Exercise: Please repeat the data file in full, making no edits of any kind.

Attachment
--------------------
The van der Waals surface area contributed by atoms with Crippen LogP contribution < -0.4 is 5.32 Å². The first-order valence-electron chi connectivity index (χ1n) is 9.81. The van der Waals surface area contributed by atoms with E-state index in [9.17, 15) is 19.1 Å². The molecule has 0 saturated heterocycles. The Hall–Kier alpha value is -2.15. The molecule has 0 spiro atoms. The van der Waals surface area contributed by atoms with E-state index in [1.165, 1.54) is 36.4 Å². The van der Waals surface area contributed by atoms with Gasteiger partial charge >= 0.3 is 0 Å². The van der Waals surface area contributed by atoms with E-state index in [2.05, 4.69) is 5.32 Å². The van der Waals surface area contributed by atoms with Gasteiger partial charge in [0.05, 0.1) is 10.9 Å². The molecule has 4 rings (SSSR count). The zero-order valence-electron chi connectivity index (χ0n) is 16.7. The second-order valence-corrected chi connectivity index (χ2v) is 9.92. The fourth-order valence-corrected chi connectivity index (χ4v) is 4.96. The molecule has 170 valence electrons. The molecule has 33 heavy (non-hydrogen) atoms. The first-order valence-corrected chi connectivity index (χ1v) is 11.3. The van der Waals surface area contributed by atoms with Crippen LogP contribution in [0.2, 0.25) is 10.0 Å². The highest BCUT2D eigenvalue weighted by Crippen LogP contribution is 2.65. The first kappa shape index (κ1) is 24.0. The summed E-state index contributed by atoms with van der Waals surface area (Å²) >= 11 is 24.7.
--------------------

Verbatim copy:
The van der Waals surface area contributed by atoms with Crippen LogP contribution < -0.4 is 5.32 Å². The first-order valence-electron chi connectivity index (χ1n) is 9.81. The van der Waals surface area contributed by atoms with E-state index in [9.17, 15) is 19.1 Å². The molecule has 0 saturated heterocycles. The Hall–Kier alpha value is -2.15. The molecule has 0 spiro atoms. The van der Waals surface area contributed by atoms with E-state index in [1.165, 1.54) is 36.4 Å². The van der Waals surface area contributed by atoms with Gasteiger partial charge >= 0.3 is 0 Å². The van der Waals surface area contributed by atoms with E-state index in [2.05, 4.69) is 5.32 Å². The van der Waals surface area contributed by atoms with Gasteiger partial charge in [0.05, 0.1) is 10.9 Å². The molecule has 4 rings (SSSR count). The zero-order valence-electron chi connectivity index (χ0n) is 16.7. The second-order valence-corrected chi connectivity index (χ2v) is 9.92. The fourth-order valence-corrected chi connectivity index (χ4v) is 4.96. The molecule has 170 valence electrons. The molecule has 33 heavy (non-hydrogen) atoms. The first-order valence-corrected chi connectivity index (χ1v) is 11.3. The van der Waals surface area contributed by atoms with Crippen LogP contribution in [0.2, 0.25) is 10.0 Å². The highest BCUT2D eigenvalue weighted by Crippen LogP contribution is 2.65. The first kappa shape index (κ1) is 24.0. The summed E-state index contributed by atoms with van der Waals surface area (Å²) >= 11 is 24.7.